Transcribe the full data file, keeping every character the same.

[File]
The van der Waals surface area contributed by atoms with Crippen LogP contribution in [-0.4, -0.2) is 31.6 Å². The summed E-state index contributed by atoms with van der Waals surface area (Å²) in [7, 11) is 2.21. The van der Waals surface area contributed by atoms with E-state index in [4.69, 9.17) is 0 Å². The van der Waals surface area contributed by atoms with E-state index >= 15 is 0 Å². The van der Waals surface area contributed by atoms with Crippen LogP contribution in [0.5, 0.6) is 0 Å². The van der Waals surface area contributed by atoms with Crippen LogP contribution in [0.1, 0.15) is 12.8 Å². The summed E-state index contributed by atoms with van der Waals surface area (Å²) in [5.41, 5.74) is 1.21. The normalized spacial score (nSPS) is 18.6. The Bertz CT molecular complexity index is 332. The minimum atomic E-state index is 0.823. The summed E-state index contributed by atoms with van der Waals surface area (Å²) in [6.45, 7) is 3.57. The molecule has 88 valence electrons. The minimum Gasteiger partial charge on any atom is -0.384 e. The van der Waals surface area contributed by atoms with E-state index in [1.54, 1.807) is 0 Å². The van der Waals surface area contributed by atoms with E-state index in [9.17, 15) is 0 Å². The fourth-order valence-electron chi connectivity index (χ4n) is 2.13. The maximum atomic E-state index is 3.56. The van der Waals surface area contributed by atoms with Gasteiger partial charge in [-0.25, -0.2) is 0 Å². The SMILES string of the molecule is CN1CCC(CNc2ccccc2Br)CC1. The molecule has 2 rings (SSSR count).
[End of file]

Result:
The van der Waals surface area contributed by atoms with Crippen LogP contribution in [-0.4, -0.2) is 31.6 Å². The summed E-state index contributed by atoms with van der Waals surface area (Å²) in [7, 11) is 2.21. The van der Waals surface area contributed by atoms with E-state index in [4.69, 9.17) is 0 Å². The van der Waals surface area contributed by atoms with E-state index >= 15 is 0 Å². The van der Waals surface area contributed by atoms with Crippen LogP contribution in [0.5, 0.6) is 0 Å². The van der Waals surface area contributed by atoms with Crippen LogP contribution in [0.1, 0.15) is 12.8 Å². The summed E-state index contributed by atoms with van der Waals surface area (Å²) in [5.41, 5.74) is 1.21. The normalized spacial score (nSPS) is 18.6. The Bertz CT molecular complexity index is 332. The minimum atomic E-state index is 0.823. The summed E-state index contributed by atoms with van der Waals surface area (Å²) in [6.45, 7) is 3.57. The molecule has 88 valence electrons. The minimum Gasteiger partial charge on any atom is -0.384 e. The van der Waals surface area contributed by atoms with E-state index in [1.54, 1.807) is 0 Å². The van der Waals surface area contributed by atoms with E-state index in [9.17, 15) is 0 Å². The fourth-order valence-electron chi connectivity index (χ4n) is 2.13. The maximum atomic E-state index is 3.56. The van der Waals surface area contributed by atoms with Gasteiger partial charge in [-0.25, -0.2) is 0 Å². The SMILES string of the molecule is CN1CCC(CNc2ccccc2Br)CC1. The molecule has 2 rings (SSSR count).